I sewed those stripes of black sequins
on the bib and stinger of yellow felt.
I didn't tell you I've kept your bee-parts in a trunk.
Who knows when you'll dare again to be blaring as a jive bee,
little hive bee.
I'm not throwing them away.
Who knows when you'll next need wings.
I never told you how once
on a red-eye flight from the coast
I sat upright all night between two men I didn't know.
Our heads fell forward to our chests
and somewhere someone breathing sounded like a kazoo.
And each moment I got close to the cell of sleep
I jerked back from it,
feeling myself fall through the bottom of the plane,
not knowing if there'd be return in human form.
I still can feel the pollen bucket
and the fuzz on my belly.
I still see the yellowish light in the hive.
I've kept you in the dark about what happens to us.
Not telling you
how once you cross the edge of suspension,
a part of you never comes back.

Diane Glancy

Portrait of the Sufficiency of Winter
Fenceposts mark a trail across the land.
Harvestor, baler, combine
under snow.
The witchy trees letting the stars shine through them.
Behind the manure pile
a string of hayrolls,
the blue swollen landscape.
The air itself is frozen against the window.
Great Spirit
I work with a coat hanger to get into the car.
I think we're not on our own here.
The spirits strain with the pulley
hooked to the bale of sun
It will burn when the clouds move on.
Then we'll get to the locked reason under snow.
Meanwhile there's another storm
whipping a comet's tail against the dark pines.
But under the hayrolls & manure piles
the ground remembers.
Somewhere the soft green grass unwraps the bolt,
pokes its warm air in
like the sharp point of a hanger.


Diane Glancy        

     Peeling Red Potatoes for the Pow-Wow Soup
The dull knife scrapes the skin with a skipping sound.
Adhesive pulled off a window,
or chirps of a bird,
or a small animal in the woods
disturbed over some intrusion.
Or the sliding sound of cardboard down a hill
over rough places.
I peel the freckled skin
off a shoulder of the potato to the light underneath.
There's an Indian legend
of the stars as holes in the night sky
to let the other world shine through.
I remember once my brother stepped on a flower pot
in the basement.
It broke and he fell on it
cutting the back of his leg to the white fat underneath.
It's the spirit world
just under the skin,
the spirit world
above the tarp of sky.
I felt it
when rage passed over our house
like new paint.
Somehow the boards held together
and we were clean.
There must be no boundary between spirit and self,
no distance more than a crawl space
from the adoring light.

Dorys Crow Grover

                          Prairie Creek
        A touch of frost
        feathers the brown grasses
        along the bottoms.
        The sky runs west.
        The short winter days are here.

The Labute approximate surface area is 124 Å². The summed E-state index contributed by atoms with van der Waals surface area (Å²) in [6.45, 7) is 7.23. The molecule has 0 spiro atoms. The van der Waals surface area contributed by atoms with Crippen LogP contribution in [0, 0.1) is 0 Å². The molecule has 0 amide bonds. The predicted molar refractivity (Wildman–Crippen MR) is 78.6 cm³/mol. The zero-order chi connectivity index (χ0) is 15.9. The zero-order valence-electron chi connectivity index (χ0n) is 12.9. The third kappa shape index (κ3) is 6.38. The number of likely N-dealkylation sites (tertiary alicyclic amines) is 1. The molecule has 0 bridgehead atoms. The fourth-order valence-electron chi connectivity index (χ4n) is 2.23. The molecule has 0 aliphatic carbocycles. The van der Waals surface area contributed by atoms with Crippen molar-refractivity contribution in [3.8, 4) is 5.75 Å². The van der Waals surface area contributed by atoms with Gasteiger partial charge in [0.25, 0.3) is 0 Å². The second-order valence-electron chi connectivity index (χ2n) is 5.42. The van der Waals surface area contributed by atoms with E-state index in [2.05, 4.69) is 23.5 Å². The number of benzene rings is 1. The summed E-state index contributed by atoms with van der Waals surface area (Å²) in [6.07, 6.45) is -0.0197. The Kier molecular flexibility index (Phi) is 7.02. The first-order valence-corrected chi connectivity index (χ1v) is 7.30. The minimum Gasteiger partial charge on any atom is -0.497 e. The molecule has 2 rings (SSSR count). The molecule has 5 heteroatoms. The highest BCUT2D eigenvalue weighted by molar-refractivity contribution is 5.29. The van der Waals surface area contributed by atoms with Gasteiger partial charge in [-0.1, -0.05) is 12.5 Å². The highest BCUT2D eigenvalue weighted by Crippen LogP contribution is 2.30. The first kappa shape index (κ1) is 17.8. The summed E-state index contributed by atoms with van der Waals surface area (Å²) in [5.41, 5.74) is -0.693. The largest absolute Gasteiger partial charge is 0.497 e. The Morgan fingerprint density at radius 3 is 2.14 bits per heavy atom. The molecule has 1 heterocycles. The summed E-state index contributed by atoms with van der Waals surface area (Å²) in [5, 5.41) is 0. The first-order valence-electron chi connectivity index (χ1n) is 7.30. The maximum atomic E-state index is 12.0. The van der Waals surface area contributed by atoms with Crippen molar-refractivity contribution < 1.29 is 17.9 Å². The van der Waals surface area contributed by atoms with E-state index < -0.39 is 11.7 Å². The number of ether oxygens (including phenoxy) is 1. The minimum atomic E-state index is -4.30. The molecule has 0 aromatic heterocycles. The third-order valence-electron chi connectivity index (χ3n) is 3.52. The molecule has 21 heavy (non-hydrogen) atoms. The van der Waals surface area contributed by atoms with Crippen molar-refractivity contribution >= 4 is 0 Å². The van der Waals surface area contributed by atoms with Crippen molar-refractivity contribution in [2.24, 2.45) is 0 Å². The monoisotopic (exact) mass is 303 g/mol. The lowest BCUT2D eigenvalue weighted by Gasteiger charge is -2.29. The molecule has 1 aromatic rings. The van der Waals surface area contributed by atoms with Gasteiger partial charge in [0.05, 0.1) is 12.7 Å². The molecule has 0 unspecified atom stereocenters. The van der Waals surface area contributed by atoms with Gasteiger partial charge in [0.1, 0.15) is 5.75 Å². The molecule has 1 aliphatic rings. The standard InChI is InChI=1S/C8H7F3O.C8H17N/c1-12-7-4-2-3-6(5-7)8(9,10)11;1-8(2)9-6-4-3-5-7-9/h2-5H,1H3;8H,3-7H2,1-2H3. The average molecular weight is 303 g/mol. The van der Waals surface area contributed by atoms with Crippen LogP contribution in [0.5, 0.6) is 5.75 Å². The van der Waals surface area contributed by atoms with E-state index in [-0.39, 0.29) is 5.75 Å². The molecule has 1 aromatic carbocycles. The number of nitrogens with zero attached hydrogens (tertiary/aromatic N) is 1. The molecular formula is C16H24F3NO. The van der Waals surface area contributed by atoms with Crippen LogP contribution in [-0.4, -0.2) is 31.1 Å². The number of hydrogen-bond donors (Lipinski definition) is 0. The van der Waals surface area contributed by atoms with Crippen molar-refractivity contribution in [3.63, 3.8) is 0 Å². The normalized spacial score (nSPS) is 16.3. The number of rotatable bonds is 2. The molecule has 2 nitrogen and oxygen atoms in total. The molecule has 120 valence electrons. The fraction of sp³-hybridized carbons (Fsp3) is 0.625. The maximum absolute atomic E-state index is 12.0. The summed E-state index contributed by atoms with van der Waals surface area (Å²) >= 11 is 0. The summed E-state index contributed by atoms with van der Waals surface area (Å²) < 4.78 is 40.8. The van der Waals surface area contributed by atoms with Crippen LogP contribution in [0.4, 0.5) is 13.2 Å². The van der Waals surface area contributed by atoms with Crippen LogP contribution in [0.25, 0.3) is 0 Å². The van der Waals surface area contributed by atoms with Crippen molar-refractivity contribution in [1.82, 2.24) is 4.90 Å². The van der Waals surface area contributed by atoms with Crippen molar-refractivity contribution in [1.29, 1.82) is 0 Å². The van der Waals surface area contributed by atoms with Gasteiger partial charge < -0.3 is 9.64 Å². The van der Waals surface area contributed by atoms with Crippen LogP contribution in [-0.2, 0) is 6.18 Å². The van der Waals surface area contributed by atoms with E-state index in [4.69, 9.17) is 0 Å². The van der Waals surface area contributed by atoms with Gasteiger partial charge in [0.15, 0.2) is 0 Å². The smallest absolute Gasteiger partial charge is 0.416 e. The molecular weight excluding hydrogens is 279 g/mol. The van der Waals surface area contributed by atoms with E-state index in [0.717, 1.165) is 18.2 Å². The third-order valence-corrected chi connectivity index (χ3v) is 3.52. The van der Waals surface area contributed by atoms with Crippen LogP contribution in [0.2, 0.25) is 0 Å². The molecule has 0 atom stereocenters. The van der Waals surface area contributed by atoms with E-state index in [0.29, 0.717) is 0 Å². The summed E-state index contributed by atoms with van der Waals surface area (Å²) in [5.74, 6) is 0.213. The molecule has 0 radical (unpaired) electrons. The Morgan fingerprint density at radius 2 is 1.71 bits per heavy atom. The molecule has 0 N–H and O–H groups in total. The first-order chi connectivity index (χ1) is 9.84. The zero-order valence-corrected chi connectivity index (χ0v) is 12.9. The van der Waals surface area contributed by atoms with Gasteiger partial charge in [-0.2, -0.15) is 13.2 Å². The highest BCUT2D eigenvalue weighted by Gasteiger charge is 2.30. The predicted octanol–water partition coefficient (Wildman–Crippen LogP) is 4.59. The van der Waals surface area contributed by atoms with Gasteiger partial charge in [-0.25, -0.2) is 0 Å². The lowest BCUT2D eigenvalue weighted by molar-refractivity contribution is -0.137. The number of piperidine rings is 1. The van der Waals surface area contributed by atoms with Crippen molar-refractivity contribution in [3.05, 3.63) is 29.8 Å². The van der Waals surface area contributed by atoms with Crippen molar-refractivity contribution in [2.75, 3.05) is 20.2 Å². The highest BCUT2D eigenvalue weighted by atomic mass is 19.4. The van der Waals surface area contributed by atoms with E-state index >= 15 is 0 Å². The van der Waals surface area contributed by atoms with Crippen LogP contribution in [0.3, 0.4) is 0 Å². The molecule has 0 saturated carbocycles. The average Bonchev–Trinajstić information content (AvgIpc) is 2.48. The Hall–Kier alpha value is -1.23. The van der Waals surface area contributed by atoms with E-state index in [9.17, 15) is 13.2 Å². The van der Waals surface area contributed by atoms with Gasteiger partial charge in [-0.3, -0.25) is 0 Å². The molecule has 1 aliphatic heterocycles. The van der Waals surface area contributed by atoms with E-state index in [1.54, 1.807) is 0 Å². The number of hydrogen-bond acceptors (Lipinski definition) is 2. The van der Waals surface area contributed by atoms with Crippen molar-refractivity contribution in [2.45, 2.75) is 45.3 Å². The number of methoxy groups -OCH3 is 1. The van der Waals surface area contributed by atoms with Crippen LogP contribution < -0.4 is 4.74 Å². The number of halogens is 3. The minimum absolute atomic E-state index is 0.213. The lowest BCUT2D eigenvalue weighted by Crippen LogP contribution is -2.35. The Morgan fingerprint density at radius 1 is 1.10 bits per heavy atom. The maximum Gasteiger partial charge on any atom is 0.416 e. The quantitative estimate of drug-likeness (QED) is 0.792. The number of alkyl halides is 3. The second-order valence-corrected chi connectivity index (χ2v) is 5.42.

Snow will cover the fields
        when the new storm arrives,
        flowing out like the tails
        of white horses running.
        The wind will pant and blow
        against the windows.
        Prairie Creek will be cut off
        from the world, alone.
        A ragged flight of geese
        angles south, crying lost
        a wavering V barely visible.
        Theirs is a melancholy sound
        because they signal winter.
        In the canyons,
        the dark blue mountains wrap
        themselves, slowly bending white.


McArthur Gunter/Tashunka Raven        

Global Blues:
A Post-Columbus Dissertation on the Earth Mother:
An Experimental Poem

{Permission to reprint this poem has not been received.}

Roy N. Henry

                          Young Inupiat

{Permission to reprint this poem has not been received.}


{Permission to reprint this poem has not been received.}

              Kai'auqiuq (Red Fox)

{Permission to reprint this poemt has not been received.}


Maurice Kenny         

        Carlisle Indian School (1879-1918)

        For Geary Hobson and Paula Olinger

I hear ancient drums in the eyes
see dances on the mouth

* * *
why is this teen-age boy
stiff in the shutter
punishment, pain on the cheek
loss in folded hands

* * *
who is this boy . . . nationless
non-descript in an army uniform
devoid of hair-feather, fetish and paint

* * *
stiff young sapling rising from some eastern wood
straight as a Duwamish totem
tall as a southwestern mesa pueblo
collar so tight it proclaims a hanging
no pemmican or jerky or parched corn
in the clenched fist that your mother
gave to eat on the road to Pennsylvania
where Delaware once built Longhouses
made fires, loved in furs, fished rivers
praised the Creator for boundless beauty

* * *
who is this boy . . . hair cut, tongue cut
whose youthful warrior braids lie heaped
    on the barber's floor
spine straightened by Gen. Pratt's rules of order

* * *
ancient image scattered over forested hills
so many leaves from a dying apple tree

* * *
who is this teen-age lad with eyes cold
    in utter fear
mouth vised and shut of prayer and song
whose thin legs tremble within the army trousers
arms quiver in dread of the un-expected
(an instructor standing off from the flash
of the insensitive camera demanding compliance)